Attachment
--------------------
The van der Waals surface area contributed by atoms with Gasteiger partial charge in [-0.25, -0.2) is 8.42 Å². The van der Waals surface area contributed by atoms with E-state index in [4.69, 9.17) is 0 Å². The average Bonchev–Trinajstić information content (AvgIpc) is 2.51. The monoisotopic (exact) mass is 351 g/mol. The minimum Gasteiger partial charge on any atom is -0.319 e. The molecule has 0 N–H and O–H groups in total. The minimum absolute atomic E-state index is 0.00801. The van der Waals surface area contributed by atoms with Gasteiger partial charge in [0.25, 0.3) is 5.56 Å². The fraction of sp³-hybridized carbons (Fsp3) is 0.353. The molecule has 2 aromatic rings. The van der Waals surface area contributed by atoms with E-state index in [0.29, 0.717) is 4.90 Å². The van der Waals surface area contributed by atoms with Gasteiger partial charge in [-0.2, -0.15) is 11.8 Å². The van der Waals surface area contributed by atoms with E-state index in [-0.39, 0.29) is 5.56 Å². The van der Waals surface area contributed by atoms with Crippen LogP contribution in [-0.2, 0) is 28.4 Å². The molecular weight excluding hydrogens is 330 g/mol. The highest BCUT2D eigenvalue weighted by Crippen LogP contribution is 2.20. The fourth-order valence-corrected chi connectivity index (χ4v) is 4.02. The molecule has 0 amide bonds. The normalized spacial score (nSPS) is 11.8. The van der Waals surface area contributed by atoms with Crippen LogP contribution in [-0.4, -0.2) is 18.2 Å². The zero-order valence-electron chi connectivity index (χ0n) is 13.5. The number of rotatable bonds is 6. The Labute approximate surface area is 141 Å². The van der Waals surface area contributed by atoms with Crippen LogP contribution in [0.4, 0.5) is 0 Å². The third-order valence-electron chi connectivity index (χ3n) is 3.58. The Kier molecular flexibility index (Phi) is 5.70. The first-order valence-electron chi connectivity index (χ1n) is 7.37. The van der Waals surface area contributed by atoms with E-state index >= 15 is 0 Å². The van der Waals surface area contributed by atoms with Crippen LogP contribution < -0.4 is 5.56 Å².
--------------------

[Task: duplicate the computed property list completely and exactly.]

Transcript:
The van der Waals surface area contributed by atoms with Gasteiger partial charge in [-0.25, -0.2) is 8.42 Å². The van der Waals surface area contributed by atoms with E-state index in [4.69, 9.17) is 0 Å². The average Bonchev–Trinajstić information content (AvgIpc) is 2.51. The monoisotopic (exact) mass is 351 g/mol. The minimum Gasteiger partial charge on any atom is -0.319 e. The molecule has 0 N–H and O–H groups in total. The minimum absolute atomic E-state index is 0.00801. The van der Waals surface area contributed by atoms with Gasteiger partial charge in [0.25, 0.3) is 5.56 Å². The fraction of sp³-hybridized carbons (Fsp3) is 0.353. The molecule has 2 aromatic rings. The van der Waals surface area contributed by atoms with E-state index in [0.29, 0.717) is 4.90 Å². The van der Waals surface area contributed by atoms with Gasteiger partial charge in [-0.2, -0.15) is 11.8 Å². The van der Waals surface area contributed by atoms with E-state index in [-0.39, 0.29) is 5.56 Å². The van der Waals surface area contributed by atoms with Crippen LogP contribution in [-0.2, 0) is 28.4 Å². The molecular weight excluding hydrogens is 330 g/mol. The highest BCUT2D eigenvalue weighted by Crippen LogP contribution is 2.20. The fourth-order valence-corrected chi connectivity index (χ4v) is 4.02. The molecule has 0 amide bonds. The normalized spacial score (nSPS) is 11.8. The van der Waals surface area contributed by atoms with Crippen LogP contribution in [-0.4, -0.2) is 18.2 Å². The zero-order valence-electron chi connectivity index (χ0n) is 13.5. The number of rotatable bonds is 6. The Labute approximate surface area is 141 Å². The van der Waals surface area contributed by atoms with Crippen LogP contribution in [0.4, 0.5) is 0 Å². The third-order valence-electron chi connectivity index (χ3n) is 3.58. The Kier molecular flexibility index (Phi) is 5.70. The first-order valence-electron chi connectivity index (χ1n) is 7.37. The van der Waals surface area contributed by atoms with E-state index >= 15 is 0 Å². The van der Waals surface area contributed by atoms with Crippen LogP contribution < -0.4 is 5.56 Å².